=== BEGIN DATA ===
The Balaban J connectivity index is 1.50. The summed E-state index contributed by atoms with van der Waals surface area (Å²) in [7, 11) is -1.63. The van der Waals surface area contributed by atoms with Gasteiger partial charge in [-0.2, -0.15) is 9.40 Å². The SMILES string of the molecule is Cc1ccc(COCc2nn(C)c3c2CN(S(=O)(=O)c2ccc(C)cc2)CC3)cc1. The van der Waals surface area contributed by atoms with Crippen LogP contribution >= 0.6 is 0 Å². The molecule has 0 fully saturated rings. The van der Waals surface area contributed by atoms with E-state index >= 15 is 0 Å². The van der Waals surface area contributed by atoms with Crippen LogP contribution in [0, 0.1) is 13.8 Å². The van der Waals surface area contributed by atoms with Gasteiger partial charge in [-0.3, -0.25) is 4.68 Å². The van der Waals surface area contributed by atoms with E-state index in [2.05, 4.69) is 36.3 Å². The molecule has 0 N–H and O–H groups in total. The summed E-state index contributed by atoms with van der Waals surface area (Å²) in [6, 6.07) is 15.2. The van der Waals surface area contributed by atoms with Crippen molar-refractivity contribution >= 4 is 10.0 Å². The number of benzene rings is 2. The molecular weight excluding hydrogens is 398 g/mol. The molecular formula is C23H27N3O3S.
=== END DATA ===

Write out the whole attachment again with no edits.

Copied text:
The Balaban J connectivity index is 1.50. The summed E-state index contributed by atoms with van der Waals surface area (Å²) in [7, 11) is -1.63. The van der Waals surface area contributed by atoms with Gasteiger partial charge in [-0.2, -0.15) is 9.40 Å². The SMILES string of the molecule is Cc1ccc(COCc2nn(C)c3c2CN(S(=O)(=O)c2ccc(C)cc2)CC3)cc1. The van der Waals surface area contributed by atoms with Crippen LogP contribution >= 0.6 is 0 Å². The molecule has 0 fully saturated rings. The van der Waals surface area contributed by atoms with E-state index >= 15 is 0 Å². The van der Waals surface area contributed by atoms with Crippen LogP contribution in [0, 0.1) is 13.8 Å². The van der Waals surface area contributed by atoms with Gasteiger partial charge in [-0.3, -0.25) is 4.68 Å². The van der Waals surface area contributed by atoms with E-state index in [2.05, 4.69) is 36.3 Å². The molecule has 0 N–H and O–H groups in total. The summed E-state index contributed by atoms with van der Waals surface area (Å²) in [6, 6.07) is 15.2. The van der Waals surface area contributed by atoms with Crippen molar-refractivity contribution >= 4 is 10.0 Å². The number of benzene rings is 2. The molecular weight excluding hydrogens is 398 g/mol. The molecular formula is C23H27N3O3S.